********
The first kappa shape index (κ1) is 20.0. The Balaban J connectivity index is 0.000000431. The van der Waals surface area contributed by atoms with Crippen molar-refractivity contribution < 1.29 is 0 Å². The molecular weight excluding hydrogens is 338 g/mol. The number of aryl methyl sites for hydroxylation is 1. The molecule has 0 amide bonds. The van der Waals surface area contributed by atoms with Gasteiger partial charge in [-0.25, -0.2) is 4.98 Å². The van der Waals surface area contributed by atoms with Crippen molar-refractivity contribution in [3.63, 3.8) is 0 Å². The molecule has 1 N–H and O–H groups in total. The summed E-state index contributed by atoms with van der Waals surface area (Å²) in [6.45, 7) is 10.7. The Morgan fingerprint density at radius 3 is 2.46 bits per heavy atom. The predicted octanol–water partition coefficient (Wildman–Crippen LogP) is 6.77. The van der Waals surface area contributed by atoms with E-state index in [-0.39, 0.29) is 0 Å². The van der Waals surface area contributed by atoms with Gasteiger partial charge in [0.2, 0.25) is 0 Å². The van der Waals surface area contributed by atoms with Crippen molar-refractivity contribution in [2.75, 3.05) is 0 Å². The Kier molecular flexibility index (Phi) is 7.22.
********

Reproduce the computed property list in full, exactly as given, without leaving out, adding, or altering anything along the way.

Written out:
The first kappa shape index (κ1) is 20.0. The Balaban J connectivity index is 0.000000431. The van der Waals surface area contributed by atoms with Crippen molar-refractivity contribution < 1.29 is 0 Å². The molecular weight excluding hydrogens is 338 g/mol. The number of aryl methyl sites for hydroxylation is 1. The molecule has 0 amide bonds. The van der Waals surface area contributed by atoms with Gasteiger partial charge in [-0.25, -0.2) is 4.98 Å². The van der Waals surface area contributed by atoms with Crippen molar-refractivity contribution in [3.63, 3.8) is 0 Å². The molecule has 1 N–H and O–H groups in total. The summed E-state index contributed by atoms with van der Waals surface area (Å²) in [6.45, 7) is 10.7. The Morgan fingerprint density at radius 3 is 2.46 bits per heavy atom. The predicted octanol–water partition coefficient (Wildman–Crippen LogP) is 6.77. The van der Waals surface area contributed by atoms with E-state index in [-0.39, 0.29) is 0 Å². The van der Waals surface area contributed by atoms with Gasteiger partial charge in [0.2, 0.25) is 0 Å². The van der Waals surface area contributed by atoms with Crippen molar-refractivity contribution in [2.75, 3.05) is 0 Å². The Kier molecular flexibility index (Phi) is 7.22.